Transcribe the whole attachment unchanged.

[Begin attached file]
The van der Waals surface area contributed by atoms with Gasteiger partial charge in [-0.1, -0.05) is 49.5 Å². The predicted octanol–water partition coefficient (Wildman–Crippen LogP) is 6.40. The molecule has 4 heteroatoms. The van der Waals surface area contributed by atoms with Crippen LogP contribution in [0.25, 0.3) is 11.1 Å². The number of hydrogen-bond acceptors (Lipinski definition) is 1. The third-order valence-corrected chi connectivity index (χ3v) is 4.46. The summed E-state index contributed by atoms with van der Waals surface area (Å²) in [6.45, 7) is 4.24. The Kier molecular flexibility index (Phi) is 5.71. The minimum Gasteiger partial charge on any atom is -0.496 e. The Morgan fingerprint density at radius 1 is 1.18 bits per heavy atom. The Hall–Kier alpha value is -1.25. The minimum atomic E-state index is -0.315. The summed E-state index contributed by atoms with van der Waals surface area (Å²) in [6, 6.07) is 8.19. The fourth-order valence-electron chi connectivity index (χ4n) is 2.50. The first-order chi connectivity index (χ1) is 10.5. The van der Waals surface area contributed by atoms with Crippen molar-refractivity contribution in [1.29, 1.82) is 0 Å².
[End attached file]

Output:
The van der Waals surface area contributed by atoms with Gasteiger partial charge in [-0.1, -0.05) is 49.5 Å². The predicted octanol–water partition coefficient (Wildman–Crippen LogP) is 6.40. The molecule has 4 heteroatoms. The van der Waals surface area contributed by atoms with Crippen LogP contribution in [0.25, 0.3) is 11.1 Å². The number of hydrogen-bond acceptors (Lipinski definition) is 1. The third-order valence-corrected chi connectivity index (χ3v) is 4.46. The summed E-state index contributed by atoms with van der Waals surface area (Å²) in [6.45, 7) is 4.24. The Kier molecular flexibility index (Phi) is 5.71. The minimum Gasteiger partial charge on any atom is -0.496 e. The Morgan fingerprint density at radius 1 is 1.18 bits per heavy atom. The Hall–Kier alpha value is -1.25. The minimum atomic E-state index is -0.315. The summed E-state index contributed by atoms with van der Waals surface area (Å²) in [6, 6.07) is 8.19. The fourth-order valence-electron chi connectivity index (χ4n) is 2.50. The first-order chi connectivity index (χ1) is 10.5. The van der Waals surface area contributed by atoms with Crippen molar-refractivity contribution in [1.29, 1.82) is 0 Å².